Healthy Living

Research Reveals Cystic Fibrosis Severity Is Linked to Fungus

Research Reveals Cystic Fibrosis Severity Is Linked to Fungus

Research Reveals Cystic Fibrosis Severity Is Linked to Fungus

According to recent findings, cystic fibrosis (CF) severity may be associated with the immune system’s overreaction to a specific type of fungus – Aspergillus fumigatus.

Researchers based in the UK have found that in patients with CF, types of white blood cells that ingest and kill invading organisms, known as phagocytes, give off higher concentrations of harmful reactive oxygen species as a defense mechanism against the fungus. The study supports the notion that Aspergillus fumigatus may play a vital role in triggering lung infection in patients with CF.

Aspergillus fumigatus colonization in CF

About 58% of patients with CF are colonized with Aspergillus fumigatus and an estimated 47.7% of adult patients are affected by allergic reactions or an infection triggered by the fungus. Persistent infections are also known to be associated with lower lung function and increased hospitalization rates among patients with CF.

The researchers involved in the study compared the immune response of phagocytes from patients with CF with those of healthy individuals. In order to address the anti-fungal properties of the phagocytes, these white blood cells were isolated from the blood of patients with CF and healthy donors. The researchers purified various segments of the phagocytes, separating the most prominent ones - monocytes and neutrophils.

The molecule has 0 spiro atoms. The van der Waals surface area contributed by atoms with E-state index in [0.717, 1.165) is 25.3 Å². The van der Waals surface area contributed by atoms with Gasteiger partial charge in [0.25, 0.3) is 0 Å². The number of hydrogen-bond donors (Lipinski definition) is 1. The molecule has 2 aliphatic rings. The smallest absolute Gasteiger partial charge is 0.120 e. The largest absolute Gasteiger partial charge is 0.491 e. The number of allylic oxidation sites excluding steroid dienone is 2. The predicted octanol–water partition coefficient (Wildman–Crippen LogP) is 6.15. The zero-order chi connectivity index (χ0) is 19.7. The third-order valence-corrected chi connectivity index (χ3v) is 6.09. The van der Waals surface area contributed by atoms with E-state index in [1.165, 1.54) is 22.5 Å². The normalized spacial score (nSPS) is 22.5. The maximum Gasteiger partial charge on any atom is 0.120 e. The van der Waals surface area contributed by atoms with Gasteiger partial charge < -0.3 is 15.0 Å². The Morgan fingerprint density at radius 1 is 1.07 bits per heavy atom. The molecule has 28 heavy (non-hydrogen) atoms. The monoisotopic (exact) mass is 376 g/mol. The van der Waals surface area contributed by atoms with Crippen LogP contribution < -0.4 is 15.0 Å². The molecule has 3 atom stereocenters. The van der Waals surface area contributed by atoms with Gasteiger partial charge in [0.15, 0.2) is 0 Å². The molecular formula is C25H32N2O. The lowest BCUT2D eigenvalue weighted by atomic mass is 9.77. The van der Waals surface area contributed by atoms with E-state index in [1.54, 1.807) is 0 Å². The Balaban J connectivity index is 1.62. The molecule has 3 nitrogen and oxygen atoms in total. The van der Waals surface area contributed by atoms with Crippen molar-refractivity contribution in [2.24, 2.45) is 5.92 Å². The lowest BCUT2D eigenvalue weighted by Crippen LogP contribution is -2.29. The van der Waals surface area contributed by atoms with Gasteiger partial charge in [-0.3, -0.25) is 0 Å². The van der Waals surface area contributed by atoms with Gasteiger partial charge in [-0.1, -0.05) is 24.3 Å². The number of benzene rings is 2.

In general, while the researchers saw that the phagocytes were equally effective in ingesting and killing fungus cells in both groups, they noticed that the phagocytes from the patients with CF behaved differently at the release of reactive oxygen species. Such species have the potential to cause cell damage and eventually lead to cell death. The researchers found that all segments of the phagocytes gathered from the patients with CF produced higher concentrations of reactive oxygen species in the presence of Aspergillus fumigatus. The worse a patient’s lung function was, the higher the release of reactive oxygen species from the patient’s phagocytes. “Our data suggest that a hyper responsive state in CF phagocytes plays a crucial role in the hyperinflammatory response upon exposure to A. fumigatus,” wrote the researchers. “New interventions to prevent fungal induced ROS production need to be explored, such as early treatment of Aspergillus infection or targeting the defective molecular pathway underlying these aberrant responses,” they concluded.

Read on to learn more about these important findings and what it all means for the future of cystic fibrosis management and treatment.